Stop-and-search: Police search for weapons at a train station. Photo: Ken Irwin
NSW police will be given greater powers to stop and search people, cars, workplaces, bikie club houses and ''criminal hangouts'' without a warrant.
The legislation, to be introduced into State Parliament this week, will apply to people who have been banned from owning guns.
At present, police need strong evidence and a judge's signature before searching a premises or vehicle for guns. Under the changes, police will be able to search without a warrant, even if there is no cause for suspicion, Premier Barry O'Farrell said.
''Criminals who carry weapons illegally need to know … there won't be any place for them to hide,'' he said.
Fewer than 70 people in NSW are subject to a firearm ban. The new laws will make it easier to increase that number, Mr O'Farrell said.
The penalty for possessing or supplying illegal weapons will rise from 10 to 14 years' imprisonment. Police Minister Michael Gallacher said police will be able to target known people.
''The existence of the banning order will be in itself the ability that police will need to pull them over, search their cars … simply walk in the door,'' he said.
NSW Police declined to comment on the specific changes to be introduced. A spokesman said it would welcome any initiative ''that will help us get illegal weapons off the street and make our community safer for everyone''.
The tougher measures follow consultation with NSW Police Commissioner Andrew Scipione and a greater focus by the NSW government on tackling gun crime.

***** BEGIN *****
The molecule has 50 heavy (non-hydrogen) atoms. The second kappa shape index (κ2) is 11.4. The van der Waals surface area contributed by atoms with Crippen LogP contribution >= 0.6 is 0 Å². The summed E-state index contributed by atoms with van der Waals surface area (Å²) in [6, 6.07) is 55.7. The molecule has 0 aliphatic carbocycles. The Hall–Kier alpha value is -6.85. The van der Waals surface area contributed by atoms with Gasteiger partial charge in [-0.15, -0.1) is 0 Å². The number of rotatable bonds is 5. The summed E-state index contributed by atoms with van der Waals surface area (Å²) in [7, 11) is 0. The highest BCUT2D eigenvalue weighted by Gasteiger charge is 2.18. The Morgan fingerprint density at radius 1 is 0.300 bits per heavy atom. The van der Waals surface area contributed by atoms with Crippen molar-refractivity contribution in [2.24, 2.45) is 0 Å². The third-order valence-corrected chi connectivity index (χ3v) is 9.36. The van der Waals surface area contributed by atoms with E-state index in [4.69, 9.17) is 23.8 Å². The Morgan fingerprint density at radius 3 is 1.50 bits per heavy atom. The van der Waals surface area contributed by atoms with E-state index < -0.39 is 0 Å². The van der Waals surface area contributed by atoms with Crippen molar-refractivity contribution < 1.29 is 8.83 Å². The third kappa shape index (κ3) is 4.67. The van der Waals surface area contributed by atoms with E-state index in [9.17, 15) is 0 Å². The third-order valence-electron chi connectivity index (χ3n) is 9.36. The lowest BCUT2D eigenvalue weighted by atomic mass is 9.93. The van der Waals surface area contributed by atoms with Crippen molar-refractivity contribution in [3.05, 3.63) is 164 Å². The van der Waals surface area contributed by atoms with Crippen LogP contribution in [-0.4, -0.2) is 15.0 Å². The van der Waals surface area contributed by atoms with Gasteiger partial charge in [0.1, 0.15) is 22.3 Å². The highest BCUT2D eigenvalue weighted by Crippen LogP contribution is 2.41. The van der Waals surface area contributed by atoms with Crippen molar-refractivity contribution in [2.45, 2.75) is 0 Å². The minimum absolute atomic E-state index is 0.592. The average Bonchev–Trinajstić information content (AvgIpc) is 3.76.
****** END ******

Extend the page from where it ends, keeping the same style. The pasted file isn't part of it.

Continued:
Civil libertarians have concerns about the measures and the implications for police accountability. NSW Council for Civil Liberties president Cameron Murphy stressed the importance of a warrant.
''What a search warrant does is confine the police's activities, so we know why they're searching, and ensures there's a legitimate reason for them to do so,'' he said on ABC on Sunday.
''By removing that level of accountability, all we do is set up the scene … for perhaps police corruption, because there's no accountability over their actions.''
Labor made a similar proposal last week but it was shot down by the government. Mr O'Farrell said Labor's bill would not work because it concentrated power in the police commissioner's hands.
The Premier's announcement came as police said they had charged a member of the Hell's Angels with a range of gun offences after finding a shortened rifle and ammunition in his car. The 27-year-old was due to appear in court on Sunday. He was stopped by police at Darling Point on Saturday evening and charged with possessing a prohibited firearm.